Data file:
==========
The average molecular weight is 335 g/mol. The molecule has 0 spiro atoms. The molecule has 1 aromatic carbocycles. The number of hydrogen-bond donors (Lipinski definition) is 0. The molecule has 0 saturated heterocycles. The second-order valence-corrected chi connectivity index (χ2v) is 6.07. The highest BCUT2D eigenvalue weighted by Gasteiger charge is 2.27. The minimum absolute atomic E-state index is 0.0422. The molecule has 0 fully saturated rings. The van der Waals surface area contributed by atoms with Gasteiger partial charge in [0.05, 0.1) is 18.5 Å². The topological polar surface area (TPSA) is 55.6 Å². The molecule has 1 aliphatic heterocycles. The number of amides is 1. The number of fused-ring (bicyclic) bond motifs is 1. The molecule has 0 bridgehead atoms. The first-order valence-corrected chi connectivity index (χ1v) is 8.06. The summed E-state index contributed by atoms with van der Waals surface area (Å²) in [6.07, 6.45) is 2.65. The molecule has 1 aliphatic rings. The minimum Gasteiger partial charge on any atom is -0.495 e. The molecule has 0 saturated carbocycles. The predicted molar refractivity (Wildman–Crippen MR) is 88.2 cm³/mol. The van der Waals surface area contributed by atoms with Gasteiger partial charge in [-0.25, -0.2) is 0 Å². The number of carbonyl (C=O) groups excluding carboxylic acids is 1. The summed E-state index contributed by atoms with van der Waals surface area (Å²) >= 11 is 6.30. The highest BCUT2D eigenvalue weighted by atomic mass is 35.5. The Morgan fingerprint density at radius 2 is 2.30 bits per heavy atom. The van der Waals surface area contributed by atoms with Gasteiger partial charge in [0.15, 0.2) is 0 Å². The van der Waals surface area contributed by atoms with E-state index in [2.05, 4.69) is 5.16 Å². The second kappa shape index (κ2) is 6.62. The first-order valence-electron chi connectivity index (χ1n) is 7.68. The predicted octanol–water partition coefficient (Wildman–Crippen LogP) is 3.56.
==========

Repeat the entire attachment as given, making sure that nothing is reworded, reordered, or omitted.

The average molecular weight is 335 g/mol. The molecule has 0 spiro atoms. The molecule has 1 aromatic carbocycles. The number of hydrogen-bond donors (Lipinski definition) is 0. The molecule has 0 saturated heterocycles. The second-order valence-corrected chi connectivity index (χ2v) is 6.07. The highest BCUT2D eigenvalue weighted by Gasteiger charge is 2.27. The minimum absolute atomic E-state index is 0.0422. The molecule has 0 fully saturated rings. The van der Waals surface area contributed by atoms with Gasteiger partial charge in [0.05, 0.1) is 18.5 Å². The topological polar surface area (TPSA) is 55.6 Å². The molecule has 1 aliphatic heterocycles. The number of amides is 1. The number of fused-ring (bicyclic) bond motifs is 1. The molecule has 0 bridgehead atoms. The first-order valence-corrected chi connectivity index (χ1v) is 8.06. The summed E-state index contributed by atoms with van der Waals surface area (Å²) in [6.07, 6.45) is 2.65. The molecule has 1 aliphatic rings. The minimum Gasteiger partial charge on any atom is -0.495 e. The molecule has 0 saturated carbocycles. The predicted molar refractivity (Wildman–Crippen MR) is 88.2 cm³/mol. The van der Waals surface area contributed by atoms with Gasteiger partial charge in [-0.25, -0.2) is 0 Å². The number of carbonyl (C=O) groups excluding carboxylic acids is 1. The summed E-state index contributed by atoms with van der Waals surface area (Å²) >= 11 is 6.30. The highest BCUT2D eigenvalue weighted by atomic mass is 35.5. The Morgan fingerprint density at radius 2 is 2.30 bits per heavy atom. The van der Waals surface area contributed by atoms with Gasteiger partial charge in [0.15, 0.2) is 0 Å². The van der Waals surface area contributed by atoms with E-state index in [2.05, 4.69) is 5.16 Å². The second kappa shape index (κ2) is 6.62. The first-order valence-electron chi connectivity index (χ1n) is 7.68. The predicted octanol–water partition coefficient (Wildman–Crippen LogP) is 3.56.